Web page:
I really enjoyed attending the British march, which took place in London from Embankment to Trafalgar Square. I was there with some of the lovely people from my local support group (which is run by Endometriosis UK), and it was so lovely to catchup with them and have some friendly faces around for support. One friend had been much more organised than me and had spare posters and leaflets for us to use, which was a nice touch. Even the predictably cold and grey English weather couldn’t dampen our spirits. On the walk, lots of passers by seemed interested, so we had lots of opportunities to talk about endometriosis with  people and raise awareness! 🙂 It felt so good to be taking some positive action rather than focusing on the negative aspects of life with endometriosis.

Here are a few photos from the event!



It was actually quite an emotional day (although I managed not to cry- I’m getting better at that!), and I’m still feeling physically and mentally drained. When I got home I reflected on how much it meant for me to be there. The ways things are at the moment for women with endometriosis just isn’t good enough because:

  • it’s NOT OK to live a life in constant pain and exhaustion.
  • it’s NOT OK to wait 7.5 years (on average) to get a diagnosis.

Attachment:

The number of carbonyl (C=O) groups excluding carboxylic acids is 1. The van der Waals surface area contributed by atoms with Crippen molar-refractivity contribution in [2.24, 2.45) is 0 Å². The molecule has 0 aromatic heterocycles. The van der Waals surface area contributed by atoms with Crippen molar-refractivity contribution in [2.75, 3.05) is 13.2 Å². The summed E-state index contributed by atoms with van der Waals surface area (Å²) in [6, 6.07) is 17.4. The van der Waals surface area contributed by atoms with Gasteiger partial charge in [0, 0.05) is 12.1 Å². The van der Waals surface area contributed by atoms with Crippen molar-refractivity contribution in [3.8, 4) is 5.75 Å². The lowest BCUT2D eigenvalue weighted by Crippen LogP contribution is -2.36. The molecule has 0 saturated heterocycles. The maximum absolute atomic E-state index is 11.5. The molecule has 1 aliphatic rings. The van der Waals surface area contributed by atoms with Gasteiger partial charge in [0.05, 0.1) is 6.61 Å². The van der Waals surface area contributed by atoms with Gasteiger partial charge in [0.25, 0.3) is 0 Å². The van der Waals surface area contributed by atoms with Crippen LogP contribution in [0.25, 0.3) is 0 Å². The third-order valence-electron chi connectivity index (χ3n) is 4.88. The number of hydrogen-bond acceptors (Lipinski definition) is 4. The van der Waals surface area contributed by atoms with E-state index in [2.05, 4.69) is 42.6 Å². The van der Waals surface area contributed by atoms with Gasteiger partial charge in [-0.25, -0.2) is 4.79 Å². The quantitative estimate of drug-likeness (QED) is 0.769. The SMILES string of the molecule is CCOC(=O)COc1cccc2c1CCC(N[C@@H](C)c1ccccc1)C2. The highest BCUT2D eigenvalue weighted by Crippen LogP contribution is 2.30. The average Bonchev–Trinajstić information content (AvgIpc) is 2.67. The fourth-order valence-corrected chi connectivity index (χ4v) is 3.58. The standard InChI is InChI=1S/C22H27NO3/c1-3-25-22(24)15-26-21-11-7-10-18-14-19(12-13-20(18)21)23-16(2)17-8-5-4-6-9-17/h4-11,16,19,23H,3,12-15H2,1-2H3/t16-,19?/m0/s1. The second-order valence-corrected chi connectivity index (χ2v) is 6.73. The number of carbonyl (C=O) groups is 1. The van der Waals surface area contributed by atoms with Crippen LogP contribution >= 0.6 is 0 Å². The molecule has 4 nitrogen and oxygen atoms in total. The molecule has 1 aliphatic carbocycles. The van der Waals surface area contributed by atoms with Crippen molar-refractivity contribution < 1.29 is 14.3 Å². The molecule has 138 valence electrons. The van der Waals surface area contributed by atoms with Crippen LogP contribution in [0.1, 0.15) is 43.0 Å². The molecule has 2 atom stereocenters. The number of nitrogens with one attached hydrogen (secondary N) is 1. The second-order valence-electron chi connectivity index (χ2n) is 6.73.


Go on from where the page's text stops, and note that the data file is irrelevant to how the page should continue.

• it’s NOT OK that we have limited treatment options and no cure.
  • it’s NOT OK to experience infertility.
  • it’s NOT OK how little awareness there is in the medical community and general public.

Speaking to other women on the day, I was again reminded how my own (slightly terrible and traumatic) story mirrors that of many other women’s when it comes to endometriosis. That just can’t be allowed to continue- it’s utter madness. I was slightly disappointed that more people didn’t attend our event, considering an estimated 1.5 million women have endometriosis in the UK, but I do appreciate that many are too unwell, live far away, or just aren’t activism inclined. Still, I do think the endometriosis movement is gaining some momentum globally, so I hope we can all keep up our efforts and improve things one step at a time. Just because awareness month has ended I certainly won’t give up on trying to make a difference on this issue.

I’d love to hear if you attended an Endo March! If you did, how did it go? Do send any thoughts, inspiration stories, or hilarious incidents my way! Are you feeling pretty badass right now- because I am! 🙂